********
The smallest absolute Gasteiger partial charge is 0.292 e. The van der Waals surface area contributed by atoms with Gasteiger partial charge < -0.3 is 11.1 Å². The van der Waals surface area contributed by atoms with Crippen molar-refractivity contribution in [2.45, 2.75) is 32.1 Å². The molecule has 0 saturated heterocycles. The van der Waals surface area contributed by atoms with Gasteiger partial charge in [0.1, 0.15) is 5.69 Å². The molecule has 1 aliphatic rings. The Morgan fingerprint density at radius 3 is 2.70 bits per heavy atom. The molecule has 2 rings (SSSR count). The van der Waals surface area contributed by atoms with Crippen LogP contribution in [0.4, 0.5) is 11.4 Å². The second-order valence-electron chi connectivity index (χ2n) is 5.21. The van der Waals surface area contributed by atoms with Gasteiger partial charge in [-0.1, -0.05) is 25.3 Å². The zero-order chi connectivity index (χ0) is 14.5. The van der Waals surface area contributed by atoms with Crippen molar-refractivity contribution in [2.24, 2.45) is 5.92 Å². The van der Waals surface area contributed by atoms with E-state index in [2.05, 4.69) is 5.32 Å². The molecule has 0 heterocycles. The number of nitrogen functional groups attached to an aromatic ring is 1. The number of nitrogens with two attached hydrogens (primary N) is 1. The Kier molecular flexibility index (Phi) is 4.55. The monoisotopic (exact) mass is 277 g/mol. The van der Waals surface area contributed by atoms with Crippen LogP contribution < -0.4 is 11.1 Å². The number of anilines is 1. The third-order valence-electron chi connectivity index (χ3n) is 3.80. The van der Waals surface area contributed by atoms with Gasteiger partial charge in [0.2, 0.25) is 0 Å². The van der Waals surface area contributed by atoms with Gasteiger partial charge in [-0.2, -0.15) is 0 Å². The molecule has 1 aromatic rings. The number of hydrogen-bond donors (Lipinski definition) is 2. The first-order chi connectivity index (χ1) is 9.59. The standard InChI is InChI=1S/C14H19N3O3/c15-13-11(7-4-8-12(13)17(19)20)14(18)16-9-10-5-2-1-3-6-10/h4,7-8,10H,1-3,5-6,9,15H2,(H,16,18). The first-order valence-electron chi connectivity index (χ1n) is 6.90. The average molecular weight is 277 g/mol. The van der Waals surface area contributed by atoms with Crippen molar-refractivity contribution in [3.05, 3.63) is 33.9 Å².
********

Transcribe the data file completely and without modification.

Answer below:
The smallest absolute Gasteiger partial charge is 0.292 e. The van der Waals surface area contributed by atoms with Gasteiger partial charge < -0.3 is 11.1 Å². The van der Waals surface area contributed by atoms with Crippen molar-refractivity contribution in [2.45, 2.75) is 32.1 Å². The molecule has 0 saturated heterocycles. The van der Waals surface area contributed by atoms with Gasteiger partial charge in [0.1, 0.15) is 5.69 Å². The molecule has 1 aliphatic rings. The Morgan fingerprint density at radius 3 is 2.70 bits per heavy atom. The molecule has 2 rings (SSSR count). The van der Waals surface area contributed by atoms with Crippen LogP contribution in [0.4, 0.5) is 11.4 Å². The second-order valence-electron chi connectivity index (χ2n) is 5.21. The van der Waals surface area contributed by atoms with Gasteiger partial charge in [-0.1, -0.05) is 25.3 Å². The zero-order chi connectivity index (χ0) is 14.5. The van der Waals surface area contributed by atoms with Crippen molar-refractivity contribution in [2.24, 2.45) is 5.92 Å². The van der Waals surface area contributed by atoms with E-state index in [2.05, 4.69) is 5.32 Å². The molecule has 0 heterocycles. The number of nitrogen functional groups attached to an aromatic ring is 1. The number of nitrogens with two attached hydrogens (primary N) is 1. The Kier molecular flexibility index (Phi) is 4.55. The monoisotopic (exact) mass is 277 g/mol. The van der Waals surface area contributed by atoms with Crippen LogP contribution < -0.4 is 11.1 Å². The number of anilines is 1. The third-order valence-electron chi connectivity index (χ3n) is 3.80. The van der Waals surface area contributed by atoms with Gasteiger partial charge in [0.2, 0.25) is 0 Å². The van der Waals surface area contributed by atoms with Gasteiger partial charge in [-0.2, -0.15) is 0 Å². The molecule has 1 aromatic rings. The number of hydrogen-bond donors (Lipinski definition) is 2. The first-order chi connectivity index (χ1) is 9.59. The standard InChI is InChI=1S/C14H19N3O3/c15-13-11(7-4-8-12(13)17(19)20)14(18)16-9-10-5-2-1-3-6-10/h4,7-8,10H,1-3,5-6,9,15H2,(H,16,18). The first-order valence-electron chi connectivity index (χ1n) is 6.90. The average molecular weight is 277 g/mol. The van der Waals surface area contributed by atoms with Crippen molar-refractivity contribution in [3.05, 3.63) is 33.9 Å².